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Tetherball Toward the top of the pole 1) Toward the top of the pole Toward the ground 2) Toward the ground Along the horizontal component of the tension force 3) Along the horizontal component of the tension force Along the vertical component of the tension force 4) Along the vertical component of the tension force Tangential to the circle 5) Tangential to the circle In the game of tetherball, the struck ball whirls around a pole. In what direction does the net force on the ball point? W T

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vertical component of the tensionweight horizontal component of tension centripetal force The vertical component of the tension balances the weight. The horizontal component of tension provides the centripetal force that points toward the center of the circle. Toward the top of the pole 1) Toward the top of the pole Toward the ground 2) Toward the ground Along the horizontal component of the tension force 3) Along the horizontal component of the tension force Along the vertical component of the tension force 4) Along the vertical component of the tension force Tangential to the circle 5) Tangential to the circle In the game of tetherball, the struck ball whirls around a pole. In what direction does the net force on the ball point? W T W TTetherball

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You are a passenger in a car, not wearing a seat belt. The car makes a sharp left turn. From your perspective in the car, what do you feel is happening to you? (1) You are thrown to the right (2) You feel no particular change (3) You are thrown to the left (4) You are thrown to the ceiling (5) You are thrown to the floor Around the Curve I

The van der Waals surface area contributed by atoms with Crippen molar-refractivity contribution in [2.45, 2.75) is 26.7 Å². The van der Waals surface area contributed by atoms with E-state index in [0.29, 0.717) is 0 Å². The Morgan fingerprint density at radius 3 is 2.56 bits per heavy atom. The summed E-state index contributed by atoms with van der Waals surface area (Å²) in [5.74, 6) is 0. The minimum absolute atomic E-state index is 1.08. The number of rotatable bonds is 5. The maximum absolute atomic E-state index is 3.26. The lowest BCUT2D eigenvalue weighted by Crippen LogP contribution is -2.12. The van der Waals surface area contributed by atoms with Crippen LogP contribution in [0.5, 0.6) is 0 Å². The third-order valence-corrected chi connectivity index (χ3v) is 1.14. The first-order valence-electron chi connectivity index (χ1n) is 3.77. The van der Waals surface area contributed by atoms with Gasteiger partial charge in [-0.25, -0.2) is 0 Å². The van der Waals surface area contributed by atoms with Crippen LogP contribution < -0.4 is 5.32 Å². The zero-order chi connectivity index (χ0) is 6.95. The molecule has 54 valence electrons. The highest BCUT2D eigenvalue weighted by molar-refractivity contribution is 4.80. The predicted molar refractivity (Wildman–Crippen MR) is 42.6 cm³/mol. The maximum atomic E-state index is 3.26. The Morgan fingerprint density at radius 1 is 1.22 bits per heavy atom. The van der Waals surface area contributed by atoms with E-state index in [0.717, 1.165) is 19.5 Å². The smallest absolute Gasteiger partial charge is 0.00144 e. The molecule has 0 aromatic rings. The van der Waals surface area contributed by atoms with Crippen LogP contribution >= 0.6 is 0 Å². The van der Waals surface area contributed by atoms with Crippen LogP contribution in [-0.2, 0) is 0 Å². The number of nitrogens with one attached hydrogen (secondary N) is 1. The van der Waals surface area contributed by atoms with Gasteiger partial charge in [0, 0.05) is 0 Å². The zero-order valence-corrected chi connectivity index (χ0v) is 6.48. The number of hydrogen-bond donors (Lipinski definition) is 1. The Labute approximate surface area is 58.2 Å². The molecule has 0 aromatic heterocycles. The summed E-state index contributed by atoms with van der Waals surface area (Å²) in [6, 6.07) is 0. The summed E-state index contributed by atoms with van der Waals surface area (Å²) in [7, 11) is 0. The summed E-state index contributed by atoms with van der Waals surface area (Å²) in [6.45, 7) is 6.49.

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You are a passenger in a car, not wearing a seat belt. The car makes a sharp left turn. From your perspective in the car, what do you feel is happening to you? (1) You are thrown to the right (2) You feel no particular change (3) You are thrown to the left (4) You are thrown to the ceiling (5) You are thrown to the floor Around the Curve I The passenger has the tendency to continue moving in a straight line. From your perspective in the car, it feels like you are being thrown to the right, hitting the passenger door.

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(1) centrifugal force is pushing you into the door (2) the door is exerting a leftward force on you (3) both of the above (4) neither of the above During that sharp left turn, you found yourself hitting the passenger door. What is the correct description of what is actually happening? Around the Curve II